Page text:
This week, Qualcomm announced Snapdragon Smart Protect, a massive improvement in smartphone security. This could be a life saver for Android, which has had a really poor reputation for security.
While most smartphone platforms, with the exception of BlackBerry, never really took security seriously, Android stands out as kind of a rolling disaster. I’ve seen demonstrations ranging from being able to fire up the microphone and camera remotely to causing catastrophic overheating. After that last one I’ve been a lot more careful with my Android test phones.
We’ve had secure containers like Samsung Knox, but this is like trying to build a bank with a combination lock in full view. It doesn’t matter how strong the door is if you can load malware that can capture the password and ID that opens it.
Qualcomm has gotten serious about this threat with their latest processor family, and has moved to deploy a comprehensive security solution. We are now in the age of the polymorphic virus, which evolves as it spreads, largely rendering scripts, the most common form of virus identification, obsolete. PC anti-virus programs were modified some time ago to address this newer class of virus, but smartphones not — until now. One other kind of virus that hit PCs some time ago were rootkits. These are malware payloads that go under the operating system and are nearly impossible to detect once installed. Qualcomm addressed this exposure as well.
As we increasingly do our shopping and banking, manage our ever-smarter homes and even control our cars with our smartphones, they become an increasingly attractive target. In addition, they contain copies of our email, control our phone conversations, and they have cameras and microphones that can capture what is going on around us. In short they are far more of a potential security threat than PCs ever were. We also have decades of learning that went into writing viruses for PCs that is now being turned to writing malware for smartphones, and sadly, smartphones are about a decade and a half behind PCs in terms of protection.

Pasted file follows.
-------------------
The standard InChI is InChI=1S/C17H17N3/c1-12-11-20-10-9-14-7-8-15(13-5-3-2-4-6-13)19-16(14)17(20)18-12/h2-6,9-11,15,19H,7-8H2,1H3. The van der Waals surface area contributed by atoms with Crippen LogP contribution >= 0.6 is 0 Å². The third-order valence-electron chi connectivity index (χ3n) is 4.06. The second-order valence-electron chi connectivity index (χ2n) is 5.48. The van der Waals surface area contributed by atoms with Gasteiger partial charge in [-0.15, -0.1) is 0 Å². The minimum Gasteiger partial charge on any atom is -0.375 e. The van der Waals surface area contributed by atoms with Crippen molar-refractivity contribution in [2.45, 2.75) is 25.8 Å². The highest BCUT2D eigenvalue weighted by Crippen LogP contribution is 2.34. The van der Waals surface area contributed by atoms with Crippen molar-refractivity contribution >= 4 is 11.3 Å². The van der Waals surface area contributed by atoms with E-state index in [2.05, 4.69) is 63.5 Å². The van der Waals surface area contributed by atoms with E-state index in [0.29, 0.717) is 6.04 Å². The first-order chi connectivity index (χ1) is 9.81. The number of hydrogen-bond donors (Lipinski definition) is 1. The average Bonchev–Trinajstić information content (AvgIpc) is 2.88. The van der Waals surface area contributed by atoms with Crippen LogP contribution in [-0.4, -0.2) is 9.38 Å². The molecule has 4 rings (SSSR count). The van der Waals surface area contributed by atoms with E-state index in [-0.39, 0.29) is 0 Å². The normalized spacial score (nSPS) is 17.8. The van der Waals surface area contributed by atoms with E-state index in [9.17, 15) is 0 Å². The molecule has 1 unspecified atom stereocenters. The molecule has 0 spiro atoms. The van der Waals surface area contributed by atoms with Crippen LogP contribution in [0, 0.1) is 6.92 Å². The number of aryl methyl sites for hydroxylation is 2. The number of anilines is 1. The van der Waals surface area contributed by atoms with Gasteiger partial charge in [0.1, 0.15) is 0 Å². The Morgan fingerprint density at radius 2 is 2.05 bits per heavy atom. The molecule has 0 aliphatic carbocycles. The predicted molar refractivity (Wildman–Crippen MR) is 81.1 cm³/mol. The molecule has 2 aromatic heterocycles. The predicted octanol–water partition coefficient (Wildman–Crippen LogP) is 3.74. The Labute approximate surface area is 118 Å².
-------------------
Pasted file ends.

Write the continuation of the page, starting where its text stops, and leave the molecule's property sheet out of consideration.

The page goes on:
Apple went down the path of locking their store to their phone and made side loading far more difficult, but Android did not. Thus even though iPhones would likely be the more attractive target due to their richer demographic, the ease with which Android users can be tricked into installing malware makes that platform the virus magnet for the market. Google is starting to take this whole thing seriously and appears to be working to harden their OS, but given the threat, it seems like it is too little and too late.
This is where Qualcomm had to step in with a hardware/software solution that starts with the processor and provides protection both above and below the operating system. Like most anti-virus products it does partially rely on scripts which identify known viruses and block them, the more compelling features have to do with behavioral monitoring and rootkit protection.
Behavioral monitoring looks to see if the phone and/or any of its apps starts to behave in a questionable fashion, like dumping data or switching on or off some feature connected to security without the user’s involvement or notification. It will block that behavior by default and then alert the user for further action. This won’t prevent the installation of a bad application, but it will prevent that application from executing properly.
It also resides below the OS, so it can monitor changes to both the operating system and its security components. This makes it far harder for a rootkit to be installed and far easier to identify it once it is installed.
The end result is protection against a broad spectrum of malware types and attacks, the majority of which won’t even exist until after this product is in market. To make it more secure, you can then layer on other security products that integrate with this offering, changing what once was a platform too vulnerable to use into one that could actually could be secured enough to be trusted again.
Smart Protect won’t show up on our phones until the Snapdragon 820 processor ships later this year, which means we are mostly talking about phones shipping in the 2016 timeframe. However, this is still a massive improvement for a platform that desperately needed it, and this kind of protection should be required of any device that is to be taken into an area that has been designated secure.
Overall we all should be taking cell phone security far more seriously than we are, but up until now, outside of using a BlackBerry, we didn’t really have a lot of choices. Next year that will change. Our willingness to let insecure phones into our secure areas should evolve with these changes dramatically if we don’t want the next big breach to be our fault.
Photo courtesy of Shutterstock.